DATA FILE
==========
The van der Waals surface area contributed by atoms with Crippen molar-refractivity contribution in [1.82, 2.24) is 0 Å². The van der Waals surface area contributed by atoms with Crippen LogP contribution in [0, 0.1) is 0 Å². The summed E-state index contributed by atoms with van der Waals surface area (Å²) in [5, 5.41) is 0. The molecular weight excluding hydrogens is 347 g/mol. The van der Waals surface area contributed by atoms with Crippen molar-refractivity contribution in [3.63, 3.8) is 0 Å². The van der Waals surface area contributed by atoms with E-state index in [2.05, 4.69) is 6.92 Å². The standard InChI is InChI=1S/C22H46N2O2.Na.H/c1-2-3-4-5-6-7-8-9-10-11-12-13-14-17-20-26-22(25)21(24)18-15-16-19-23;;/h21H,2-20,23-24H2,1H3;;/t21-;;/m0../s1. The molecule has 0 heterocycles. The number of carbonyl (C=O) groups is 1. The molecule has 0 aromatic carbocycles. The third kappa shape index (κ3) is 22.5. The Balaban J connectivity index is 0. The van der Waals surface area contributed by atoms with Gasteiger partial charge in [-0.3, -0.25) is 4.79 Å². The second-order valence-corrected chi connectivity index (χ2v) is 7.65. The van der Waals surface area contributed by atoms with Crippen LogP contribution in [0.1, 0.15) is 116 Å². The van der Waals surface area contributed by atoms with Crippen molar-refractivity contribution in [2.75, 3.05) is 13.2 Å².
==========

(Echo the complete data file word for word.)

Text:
The van der Waals surface area contributed by atoms with Crippen molar-refractivity contribution in [1.82, 2.24) is 0 Å². The van der Waals surface area contributed by atoms with Crippen LogP contribution in [0, 0.1) is 0 Å². The summed E-state index contributed by atoms with van der Waals surface area (Å²) in [5, 5.41) is 0. The molecular weight excluding hydrogens is 347 g/mol. The van der Waals surface area contributed by atoms with Crippen molar-refractivity contribution in [3.63, 3.8) is 0 Å². The van der Waals surface area contributed by atoms with E-state index in [2.05, 4.69) is 6.92 Å². The standard InChI is InChI=1S/C22H46N2O2.Na.H/c1-2-3-4-5-6-7-8-9-10-11-12-13-14-17-20-26-22(25)21(24)18-15-16-19-23;;/h21H,2-20,23-24H2,1H3;;/t21-;;/m0../s1. The molecule has 0 heterocycles. The number of carbonyl (C=O) groups is 1. The molecule has 0 aromatic carbocycles. The third kappa shape index (κ3) is 22.5. The Balaban J connectivity index is 0. The van der Waals surface area contributed by atoms with Gasteiger partial charge in [-0.3, -0.25) is 4.79 Å². The second-order valence-corrected chi connectivity index (χ2v) is 7.65. The van der Waals surface area contributed by atoms with Crippen LogP contribution in [0.1, 0.15) is 116 Å². The van der Waals surface area contributed by atoms with Crippen molar-refractivity contribution in [2.75, 3.05) is 13.2 Å².